The Press Newspaper
Zoo lion death
“Wisdom had a history of back issues, which our veterinary team successfully managed with therapeutic steroidal treatments,” Randi Meyerson, DVM, the zoo’s assistant director of animal programs, said. “However, recently his symptoms began to worsen.”
The zoo arranged to have a mobile computerized tomography (CT) unit brought in to provide more detailed diagnosis of Wisdom’s condition. The scan indicated intervertebral disc disease. “Two discs in Wisdom’s spine were compressing his spinal cord,” Dr. Meyerson said. “Without corrective surgery, the condition would have eventually paralyzed him.”
Three veterinary neurological specialists worked with the zoo’s veterinary team to perform the corrective surgery. Although the surgical procedure was successful, Wisdom did not awaken afterward from the anesthesia.
Wisdom was born at the Cincinnati Zoo in 2001 and came to the Toledo Zoo in 2003. He lived in the Tembo Trail exhibit with his brothers, Courage and Legend.
“Wisdom was a charismatic animal whose loss is keenly felt by zoo staff, visitors and supporters,” Jeff Sailer, the executive director of the zoo, said. “But I am proud of the tireless work put into his diagnostic treatment and care; it is because of these tremendous efforts that his quality of life remained high.”
Following their defeat at the First Siege of Fort Meigs in May of 1813, the British and Native Americans attempted a second siege July 21-28, 1813. British Gen. Henry Patrick Procter had close to 5,000 men, half of whom were Native Americans. Although Procter could not count on the cooperation of the British navy, he decided that he must make another attack on Fort Meigs or lose once and for all the use of his Indian allies.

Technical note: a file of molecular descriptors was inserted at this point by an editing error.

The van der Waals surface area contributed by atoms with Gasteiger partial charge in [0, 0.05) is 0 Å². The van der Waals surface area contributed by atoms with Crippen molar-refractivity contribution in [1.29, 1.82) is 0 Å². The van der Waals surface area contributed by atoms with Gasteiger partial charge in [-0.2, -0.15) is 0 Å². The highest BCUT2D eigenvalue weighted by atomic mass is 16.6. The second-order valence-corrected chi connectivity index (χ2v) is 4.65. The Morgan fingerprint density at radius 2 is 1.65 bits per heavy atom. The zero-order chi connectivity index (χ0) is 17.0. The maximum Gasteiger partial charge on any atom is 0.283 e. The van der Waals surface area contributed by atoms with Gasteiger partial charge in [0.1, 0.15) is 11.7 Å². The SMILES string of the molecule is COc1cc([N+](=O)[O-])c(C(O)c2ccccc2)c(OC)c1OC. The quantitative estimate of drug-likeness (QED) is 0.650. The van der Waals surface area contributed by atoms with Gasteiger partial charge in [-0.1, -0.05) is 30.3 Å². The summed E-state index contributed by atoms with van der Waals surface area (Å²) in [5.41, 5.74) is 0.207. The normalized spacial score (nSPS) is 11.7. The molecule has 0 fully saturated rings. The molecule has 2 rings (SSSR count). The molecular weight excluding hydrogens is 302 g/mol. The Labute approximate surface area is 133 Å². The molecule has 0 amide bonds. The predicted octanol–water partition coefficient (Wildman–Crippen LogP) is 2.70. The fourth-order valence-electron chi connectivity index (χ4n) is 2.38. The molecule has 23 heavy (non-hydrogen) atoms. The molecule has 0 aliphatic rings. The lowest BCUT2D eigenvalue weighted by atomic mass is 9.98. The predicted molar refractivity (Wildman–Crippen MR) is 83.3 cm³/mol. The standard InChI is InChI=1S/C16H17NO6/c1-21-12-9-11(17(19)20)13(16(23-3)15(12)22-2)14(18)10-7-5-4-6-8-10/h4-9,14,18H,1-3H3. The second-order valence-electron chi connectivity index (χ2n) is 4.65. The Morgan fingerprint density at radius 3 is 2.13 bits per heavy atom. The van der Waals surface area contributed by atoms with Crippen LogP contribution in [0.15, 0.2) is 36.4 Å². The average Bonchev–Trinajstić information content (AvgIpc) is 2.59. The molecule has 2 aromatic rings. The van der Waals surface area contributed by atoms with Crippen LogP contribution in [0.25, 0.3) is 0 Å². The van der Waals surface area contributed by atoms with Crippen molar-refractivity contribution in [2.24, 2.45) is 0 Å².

In an effort to fool the Americans into opening the fort walls, British and Native American forces hid outside the fort in the nearby woods and staged a mock battle. American Gen. Green Clay, in command of Fort Meigs and with about 100 militiamen, sent notice of the arrival of the British forces to Gen. William Harrison, who did not send reinforcements. With the defensive advantage of a strong fort, Clay ultimately resisted the pressure to send out his men. After seven unsuccessful days of siege, the British troops withdrew and in early August, attacked Ft. Stephenson (modern-day Fremont) where they were defeated. Following the successful second defense of Fort Meigs, the American forces were prepared for a counter-attack.
The Commemorative 15-star flag was raised over the Lucas County Courthouse on June 18, 2012, the 200th anniversary of the Declaration of War against Great Britain, and will fly during significant dates during the War of 1812 200th anniversary. The flag has been provided to each of Ohio’s counties through a donation to the Ohio War of 1812 Bicentennial Commission by Buckeye Cablesystem.
The production features 26 children ages 7-16 who have been working on the show since early June under the direction of Angela Patchett.
Tickets are $8 for adults and $5 for children ages 15 and under, and are available at Beeker’s General Store or by calling Carol at 419-287-4848.
The production is sponsored by the Pemberville Freedom Area Historical Society through the Gale and Marlyn Williamson Performing Arts Fund. Because Marlyn played and taught piano for decades in the Pemberville area, many people came to know of her love of music. The Williamsons enjoyed live performances of all kinds and had a deep love and appreciation for the arts. The couple also supported the restoration of the opera house and enjoyed attending events there.